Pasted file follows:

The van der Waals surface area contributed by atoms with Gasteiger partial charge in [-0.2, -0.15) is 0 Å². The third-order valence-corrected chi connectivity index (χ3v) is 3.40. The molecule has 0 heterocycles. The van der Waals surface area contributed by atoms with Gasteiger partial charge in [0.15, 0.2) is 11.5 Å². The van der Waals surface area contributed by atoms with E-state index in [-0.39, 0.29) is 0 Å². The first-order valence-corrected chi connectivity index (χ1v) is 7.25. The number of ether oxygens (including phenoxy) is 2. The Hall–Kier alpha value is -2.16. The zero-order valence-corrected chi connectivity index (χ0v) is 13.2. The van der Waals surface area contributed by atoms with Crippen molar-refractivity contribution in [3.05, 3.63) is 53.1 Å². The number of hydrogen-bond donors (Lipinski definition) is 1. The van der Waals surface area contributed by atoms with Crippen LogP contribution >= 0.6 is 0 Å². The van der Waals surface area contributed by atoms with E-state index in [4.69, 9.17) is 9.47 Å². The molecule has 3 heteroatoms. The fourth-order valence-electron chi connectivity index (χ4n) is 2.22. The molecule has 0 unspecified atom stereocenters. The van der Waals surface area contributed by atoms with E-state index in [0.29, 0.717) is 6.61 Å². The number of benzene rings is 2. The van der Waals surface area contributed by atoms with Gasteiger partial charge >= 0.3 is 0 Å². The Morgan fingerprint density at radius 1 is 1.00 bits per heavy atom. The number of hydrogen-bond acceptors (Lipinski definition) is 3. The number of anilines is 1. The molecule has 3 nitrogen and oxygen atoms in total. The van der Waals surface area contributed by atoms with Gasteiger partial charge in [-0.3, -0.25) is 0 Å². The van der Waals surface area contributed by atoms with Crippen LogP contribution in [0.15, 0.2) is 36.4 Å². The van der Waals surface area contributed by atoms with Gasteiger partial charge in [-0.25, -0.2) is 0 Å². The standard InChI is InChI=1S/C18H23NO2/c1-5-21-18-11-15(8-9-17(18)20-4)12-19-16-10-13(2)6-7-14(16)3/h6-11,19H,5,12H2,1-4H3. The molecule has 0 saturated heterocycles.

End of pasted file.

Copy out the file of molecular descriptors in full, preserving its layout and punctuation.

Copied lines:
The van der Waals surface area contributed by atoms with Gasteiger partial charge in [-0.2, -0.15) is 0 Å². The third-order valence-corrected chi connectivity index (χ3v) is 3.40. The molecule has 0 heterocycles. The van der Waals surface area contributed by atoms with Gasteiger partial charge in [0.15, 0.2) is 11.5 Å². The van der Waals surface area contributed by atoms with E-state index in [-0.39, 0.29) is 0 Å². The first-order valence-corrected chi connectivity index (χ1v) is 7.25. The number of ether oxygens (including phenoxy) is 2. The Hall–Kier alpha value is -2.16. The zero-order valence-corrected chi connectivity index (χ0v) is 13.2. The van der Waals surface area contributed by atoms with Crippen molar-refractivity contribution in [3.05, 3.63) is 53.1 Å². The number of hydrogen-bond donors (Lipinski definition) is 1. The van der Waals surface area contributed by atoms with Crippen LogP contribution >= 0.6 is 0 Å². The van der Waals surface area contributed by atoms with E-state index in [4.69, 9.17) is 9.47 Å². The molecule has 3 heteroatoms. The fourth-order valence-electron chi connectivity index (χ4n) is 2.22. The molecule has 0 unspecified atom stereocenters. The van der Waals surface area contributed by atoms with E-state index in [0.29, 0.717) is 6.61 Å². The number of benzene rings is 2. The van der Waals surface area contributed by atoms with Gasteiger partial charge >= 0.3 is 0 Å². The Morgan fingerprint density at radius 1 is 1.00 bits per heavy atom. The number of hydrogen-bond acceptors (Lipinski definition) is 3. The number of anilines is 1. The molecule has 3 nitrogen and oxygen atoms in total. The van der Waals surface area contributed by atoms with Gasteiger partial charge in [-0.3, -0.25) is 0 Å². The van der Waals surface area contributed by atoms with Crippen LogP contribution in [0.15, 0.2) is 36.4 Å². The van der Waals surface area contributed by atoms with Gasteiger partial charge in [-0.25, -0.2) is 0 Å². The standard InChI is InChI=1S/C18H23NO2/c1-5-21-18-11-15(8-9-17(18)20-4)12-19-16-10-13(2)6-7-14(16)3/h6-11,19H,5,12H2,1-4H3. The molecule has 0 saturated heterocycles.